Quinn Myers, Staff Writer: I won’t purport to live in the apparent luxury of my coworkers. Fresh raspberries and basil? A honkin’ piece of actual ginger? These things rarely exist in my apartment, let alone during self-quarantine. I do, however, have Angostura bitters, Maker’s Mark and an off-brand packet of Emergen-C that, at some point, took on moisture and dried into a stiff coagulate. The rest will fall into place for an Old Fashioned, right? 

Not sure what it says about me that I have 2 bottles of Angostura bitters and plenty of bourbon, but no sugar or fresh fruit in my apartment.

In any case, here’s how to make an Old Fashioned with limited, borderline-depressing ingredients — and obviously, a dietary supplement aimed at preventing a cold and/or the flu. First, you’ll need the following (or some reasonable facsimile thereof):

  • 1 week-old lemon (replacing an orange zest and peel)
  • 4 Trader Joe’s chocolate-covered blueberries (replacing optional maraschino cherry)
  • 1 packet orange-flavored vitamin-C mix du jour (replacing orange rind and sugar cube)
  • 1 big ol’ ice cube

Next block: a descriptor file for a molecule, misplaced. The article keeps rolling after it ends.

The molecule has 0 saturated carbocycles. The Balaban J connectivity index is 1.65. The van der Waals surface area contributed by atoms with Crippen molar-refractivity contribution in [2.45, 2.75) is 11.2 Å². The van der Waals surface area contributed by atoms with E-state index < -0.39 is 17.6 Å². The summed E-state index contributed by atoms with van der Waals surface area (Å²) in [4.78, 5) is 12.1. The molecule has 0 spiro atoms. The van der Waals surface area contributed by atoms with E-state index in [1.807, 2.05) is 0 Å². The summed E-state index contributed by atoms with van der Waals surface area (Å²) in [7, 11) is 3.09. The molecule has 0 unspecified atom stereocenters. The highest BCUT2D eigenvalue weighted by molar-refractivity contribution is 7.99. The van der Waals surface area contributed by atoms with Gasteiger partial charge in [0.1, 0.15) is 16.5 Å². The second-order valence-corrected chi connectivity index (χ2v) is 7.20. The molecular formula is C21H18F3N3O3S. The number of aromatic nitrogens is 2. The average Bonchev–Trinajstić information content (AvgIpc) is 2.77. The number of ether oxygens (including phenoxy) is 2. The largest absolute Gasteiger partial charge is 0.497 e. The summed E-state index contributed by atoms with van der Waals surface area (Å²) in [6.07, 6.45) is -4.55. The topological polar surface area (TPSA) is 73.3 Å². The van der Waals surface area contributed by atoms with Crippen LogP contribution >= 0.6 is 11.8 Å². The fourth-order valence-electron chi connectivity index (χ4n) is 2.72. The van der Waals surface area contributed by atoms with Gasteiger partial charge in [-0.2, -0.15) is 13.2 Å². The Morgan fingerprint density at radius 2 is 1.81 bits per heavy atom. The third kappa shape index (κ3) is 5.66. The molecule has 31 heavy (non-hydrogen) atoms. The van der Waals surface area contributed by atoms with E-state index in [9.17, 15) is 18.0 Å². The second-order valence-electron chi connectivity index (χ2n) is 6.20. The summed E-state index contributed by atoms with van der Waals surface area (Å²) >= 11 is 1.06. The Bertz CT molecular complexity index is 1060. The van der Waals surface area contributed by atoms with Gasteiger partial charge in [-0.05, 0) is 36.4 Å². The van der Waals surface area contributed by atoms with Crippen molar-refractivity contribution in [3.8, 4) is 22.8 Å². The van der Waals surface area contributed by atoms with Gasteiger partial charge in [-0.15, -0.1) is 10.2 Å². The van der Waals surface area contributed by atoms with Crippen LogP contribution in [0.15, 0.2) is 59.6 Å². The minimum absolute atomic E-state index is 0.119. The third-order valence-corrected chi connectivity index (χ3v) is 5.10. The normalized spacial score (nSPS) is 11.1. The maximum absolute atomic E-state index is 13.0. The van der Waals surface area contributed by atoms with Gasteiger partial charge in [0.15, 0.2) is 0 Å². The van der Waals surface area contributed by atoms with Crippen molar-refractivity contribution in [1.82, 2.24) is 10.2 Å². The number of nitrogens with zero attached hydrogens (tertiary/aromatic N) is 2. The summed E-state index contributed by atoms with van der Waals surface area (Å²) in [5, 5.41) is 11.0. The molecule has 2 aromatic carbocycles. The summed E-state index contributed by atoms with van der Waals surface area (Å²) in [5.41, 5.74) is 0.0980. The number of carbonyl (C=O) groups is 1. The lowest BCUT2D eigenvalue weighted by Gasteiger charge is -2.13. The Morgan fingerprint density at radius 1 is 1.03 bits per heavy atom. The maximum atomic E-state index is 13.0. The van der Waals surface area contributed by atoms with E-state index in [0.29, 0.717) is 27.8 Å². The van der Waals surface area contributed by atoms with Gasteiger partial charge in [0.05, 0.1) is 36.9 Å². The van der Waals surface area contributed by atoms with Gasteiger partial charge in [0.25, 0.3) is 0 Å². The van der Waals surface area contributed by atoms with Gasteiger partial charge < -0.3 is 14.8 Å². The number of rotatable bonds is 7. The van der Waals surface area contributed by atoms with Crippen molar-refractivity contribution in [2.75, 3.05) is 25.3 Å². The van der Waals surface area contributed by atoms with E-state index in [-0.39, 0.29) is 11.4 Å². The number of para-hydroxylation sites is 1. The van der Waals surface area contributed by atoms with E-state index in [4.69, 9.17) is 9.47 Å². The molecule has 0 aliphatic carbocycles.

• 2.5 ounces of Maker’s Mark 
  • 2 dashes of Angostura bitters 

Once you’ve gathered all of them, take your orange-flavored vitamin pack and put it into a nice rocks glass. (Yes, you’re on hour 72 of making zero physical contact with another human being, but that doesn’t mean you can’t class things up a bit!) Remember that the vitamin pack has plenty of sugar in it, so skip the sugar cube, you lush!

Shake your two dashes of bitters into the sandy mix below. Take a deep breath; this might just work. Now add your bourbon and try your best to dissolve the vitamin mix. 

If it’s starting to look like vomit, good. You’re on the right track. Now zest your lemon peel, drop in the blueberries, add a giant ice cube and give it a little swirl. 

So yeah, it tastes like stomach bile. The bubbles are weird, the knock-off Emergen-C doesn’t really dissolve and I just don’t know what I was thinking with the chocolate-covered blueberries. It’s so bad that, despite half the ingredients belonging in last week’s garbage, I still can’t help but think that this was a waste of everything involved. 

Next time, for a better means to the same end, I’m just gonna take a shot of bourbon and chug the vitamin mix separately.